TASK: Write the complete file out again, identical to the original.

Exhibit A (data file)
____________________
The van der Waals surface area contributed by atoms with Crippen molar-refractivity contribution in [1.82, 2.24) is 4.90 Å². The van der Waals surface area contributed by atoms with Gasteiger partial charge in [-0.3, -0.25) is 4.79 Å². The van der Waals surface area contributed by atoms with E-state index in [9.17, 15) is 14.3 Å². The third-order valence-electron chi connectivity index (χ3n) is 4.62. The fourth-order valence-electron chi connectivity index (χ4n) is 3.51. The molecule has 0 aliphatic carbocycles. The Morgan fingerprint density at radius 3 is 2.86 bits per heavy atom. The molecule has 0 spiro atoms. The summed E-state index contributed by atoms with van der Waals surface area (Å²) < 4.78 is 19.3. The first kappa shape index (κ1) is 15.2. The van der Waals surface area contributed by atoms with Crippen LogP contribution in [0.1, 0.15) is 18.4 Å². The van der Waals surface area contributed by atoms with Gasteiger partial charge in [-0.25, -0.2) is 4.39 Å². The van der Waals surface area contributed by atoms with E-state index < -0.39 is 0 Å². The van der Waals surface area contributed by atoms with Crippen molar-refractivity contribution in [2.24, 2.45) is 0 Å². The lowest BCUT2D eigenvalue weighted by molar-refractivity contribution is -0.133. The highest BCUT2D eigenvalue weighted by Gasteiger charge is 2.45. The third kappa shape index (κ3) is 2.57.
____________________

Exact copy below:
The van der Waals surface area contributed by atoms with Crippen molar-refractivity contribution in [1.82, 2.24) is 4.90 Å². The van der Waals surface area contributed by atoms with Gasteiger partial charge in [-0.3, -0.25) is 4.79 Å². The van der Waals surface area contributed by atoms with E-state index in [9.17, 15) is 14.3 Å². The third-order valence-electron chi connectivity index (χ3n) is 4.62. The fourth-order valence-electron chi connectivity index (χ4n) is 3.51. The molecule has 0 aliphatic carbocycles. The Morgan fingerprint density at radius 3 is 2.86 bits per heavy atom. The molecule has 0 spiro atoms. The summed E-state index contributed by atoms with van der Waals surface area (Å²) < 4.78 is 19.3. The first kappa shape index (κ1) is 15.2. The van der Waals surface area contributed by atoms with Crippen LogP contribution in [0.1, 0.15) is 18.4 Å². The van der Waals surface area contributed by atoms with Gasteiger partial charge in [-0.25, -0.2) is 4.39 Å². The van der Waals surface area contributed by atoms with E-state index < -0.39 is 0 Å². The van der Waals surface area contributed by atoms with Crippen molar-refractivity contribution in [2.24, 2.45) is 0 Å². The lowest BCUT2D eigenvalue weighted by molar-refractivity contribution is -0.133. The highest BCUT2D eigenvalue weighted by Gasteiger charge is 2.45. The third kappa shape index (κ3) is 2.57.